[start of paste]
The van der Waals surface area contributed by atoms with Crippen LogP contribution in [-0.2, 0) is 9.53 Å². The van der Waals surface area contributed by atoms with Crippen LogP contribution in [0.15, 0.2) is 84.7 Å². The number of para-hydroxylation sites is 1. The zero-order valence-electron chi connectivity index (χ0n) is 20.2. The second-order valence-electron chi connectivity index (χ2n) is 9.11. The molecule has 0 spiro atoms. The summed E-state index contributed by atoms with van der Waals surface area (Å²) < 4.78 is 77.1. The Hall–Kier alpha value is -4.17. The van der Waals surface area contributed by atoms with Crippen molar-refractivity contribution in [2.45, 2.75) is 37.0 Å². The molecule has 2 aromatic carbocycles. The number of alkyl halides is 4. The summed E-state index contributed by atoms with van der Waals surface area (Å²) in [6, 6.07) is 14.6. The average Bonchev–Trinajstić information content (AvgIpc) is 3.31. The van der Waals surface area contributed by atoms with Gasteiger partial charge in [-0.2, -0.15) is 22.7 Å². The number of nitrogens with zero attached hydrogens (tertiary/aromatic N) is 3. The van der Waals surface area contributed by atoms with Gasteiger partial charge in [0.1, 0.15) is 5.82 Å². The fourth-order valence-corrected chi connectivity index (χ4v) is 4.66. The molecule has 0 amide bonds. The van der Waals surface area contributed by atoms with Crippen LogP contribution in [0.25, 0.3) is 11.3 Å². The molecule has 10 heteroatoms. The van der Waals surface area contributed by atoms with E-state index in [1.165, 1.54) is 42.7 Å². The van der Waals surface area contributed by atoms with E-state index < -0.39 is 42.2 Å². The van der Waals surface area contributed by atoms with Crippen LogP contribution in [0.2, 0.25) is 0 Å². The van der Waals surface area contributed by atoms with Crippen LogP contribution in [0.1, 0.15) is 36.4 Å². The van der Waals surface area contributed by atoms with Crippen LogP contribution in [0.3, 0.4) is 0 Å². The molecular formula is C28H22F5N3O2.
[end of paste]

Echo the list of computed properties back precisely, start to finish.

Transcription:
The van der Waals surface area contributed by atoms with Crippen LogP contribution in [-0.2, 0) is 9.53 Å². The van der Waals surface area contributed by atoms with Crippen LogP contribution in [0.15, 0.2) is 84.7 Å². The number of para-hydroxylation sites is 1. The zero-order valence-electron chi connectivity index (χ0n) is 20.2. The second-order valence-electron chi connectivity index (χ2n) is 9.11. The molecule has 0 spiro atoms. The summed E-state index contributed by atoms with van der Waals surface area (Å²) < 4.78 is 77.1. The Hall–Kier alpha value is -4.17. The van der Waals surface area contributed by atoms with Crippen molar-refractivity contribution in [2.45, 2.75) is 37.0 Å². The molecule has 2 aromatic carbocycles. The number of alkyl halides is 4. The summed E-state index contributed by atoms with van der Waals surface area (Å²) in [6, 6.07) is 14.6. The average Bonchev–Trinajstić information content (AvgIpc) is 3.31. The van der Waals surface area contributed by atoms with Gasteiger partial charge in [-0.2, -0.15) is 22.7 Å². The number of nitrogens with zero attached hydrogens (tertiary/aromatic N) is 3. The van der Waals surface area contributed by atoms with Gasteiger partial charge in [0.1, 0.15) is 5.82 Å². The fourth-order valence-corrected chi connectivity index (χ4v) is 4.66. The molecule has 0 amide bonds. The van der Waals surface area contributed by atoms with Crippen LogP contribution in [0.25, 0.3) is 11.3 Å². The molecule has 10 heteroatoms. The van der Waals surface area contributed by atoms with E-state index in [1.165, 1.54) is 42.7 Å². The van der Waals surface area contributed by atoms with E-state index < -0.39 is 42.2 Å². The van der Waals surface area contributed by atoms with Crippen LogP contribution in [0.2, 0.25) is 0 Å². The van der Waals surface area contributed by atoms with Crippen LogP contribution in [0.1, 0.15) is 36.4 Å². The van der Waals surface area contributed by atoms with Crippen LogP contribution in [0.3, 0.4) is 0 Å². The molecular formula is C28H22F5N3O2.